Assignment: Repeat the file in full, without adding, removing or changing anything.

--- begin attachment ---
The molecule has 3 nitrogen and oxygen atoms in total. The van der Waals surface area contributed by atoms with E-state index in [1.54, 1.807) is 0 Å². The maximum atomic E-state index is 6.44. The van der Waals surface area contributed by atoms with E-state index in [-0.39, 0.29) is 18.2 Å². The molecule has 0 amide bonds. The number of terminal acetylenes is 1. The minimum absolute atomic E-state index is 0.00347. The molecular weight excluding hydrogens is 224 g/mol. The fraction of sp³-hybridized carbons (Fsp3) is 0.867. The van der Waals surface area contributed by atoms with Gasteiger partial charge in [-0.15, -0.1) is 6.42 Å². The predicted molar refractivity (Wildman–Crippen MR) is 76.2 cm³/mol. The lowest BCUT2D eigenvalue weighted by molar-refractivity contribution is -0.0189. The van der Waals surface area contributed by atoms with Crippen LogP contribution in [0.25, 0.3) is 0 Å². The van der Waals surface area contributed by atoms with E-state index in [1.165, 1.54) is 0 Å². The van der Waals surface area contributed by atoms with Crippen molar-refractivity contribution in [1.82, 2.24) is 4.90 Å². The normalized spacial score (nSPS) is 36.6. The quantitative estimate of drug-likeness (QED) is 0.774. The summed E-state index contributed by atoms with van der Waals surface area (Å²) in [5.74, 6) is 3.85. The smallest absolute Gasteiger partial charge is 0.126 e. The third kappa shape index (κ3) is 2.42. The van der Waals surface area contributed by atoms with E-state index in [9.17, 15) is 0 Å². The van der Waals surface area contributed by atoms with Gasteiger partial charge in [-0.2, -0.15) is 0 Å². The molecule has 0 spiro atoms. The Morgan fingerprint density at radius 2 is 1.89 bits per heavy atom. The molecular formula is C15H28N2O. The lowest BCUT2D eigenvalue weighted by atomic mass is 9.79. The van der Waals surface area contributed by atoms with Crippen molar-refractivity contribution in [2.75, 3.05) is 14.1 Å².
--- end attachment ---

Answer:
The molecule has 3 nitrogen and oxygen atoms in total. The van der Waals surface area contributed by atoms with E-state index in [1.54, 1.807) is 0 Å². The maximum atomic E-state index is 6.44. The van der Waals surface area contributed by atoms with E-state index in [-0.39, 0.29) is 18.2 Å². The molecule has 0 amide bonds. The number of terminal acetylenes is 1. The minimum absolute atomic E-state index is 0.00347. The molecular weight excluding hydrogens is 224 g/mol. The fraction of sp³-hybridized carbons (Fsp3) is 0.867. The van der Waals surface area contributed by atoms with Gasteiger partial charge in [-0.15, -0.1) is 6.42 Å². The predicted molar refractivity (Wildman–Crippen MR) is 76.2 cm³/mol. The lowest BCUT2D eigenvalue weighted by molar-refractivity contribution is -0.0189. The van der Waals surface area contributed by atoms with Crippen LogP contribution in [0.25, 0.3) is 0 Å². The van der Waals surface area contributed by atoms with E-state index in [1.165, 1.54) is 0 Å². The van der Waals surface area contributed by atoms with Crippen molar-refractivity contribution in [1.82, 2.24) is 4.90 Å². The normalized spacial score (nSPS) is 36.6. The quantitative estimate of drug-likeness (QED) is 0.774. The summed E-state index contributed by atoms with van der Waals surface area (Å²) in [5.74, 6) is 3.85. The smallest absolute Gasteiger partial charge is 0.126 e. The third kappa shape index (κ3) is 2.42. The van der Waals surface area contributed by atoms with E-state index in [9.17, 15) is 0 Å². The van der Waals surface area contributed by atoms with Gasteiger partial charge in [-0.2, -0.15) is 0 Å². The molecule has 0 spiro atoms. The Morgan fingerprint density at radius 2 is 1.89 bits per heavy atom. The molecular formula is C15H28N2O. The lowest BCUT2D eigenvalue weighted by atomic mass is 9.79. The van der Waals surface area contributed by atoms with Crippen molar-refractivity contribution in [2.75, 3.05) is 14.1 Å².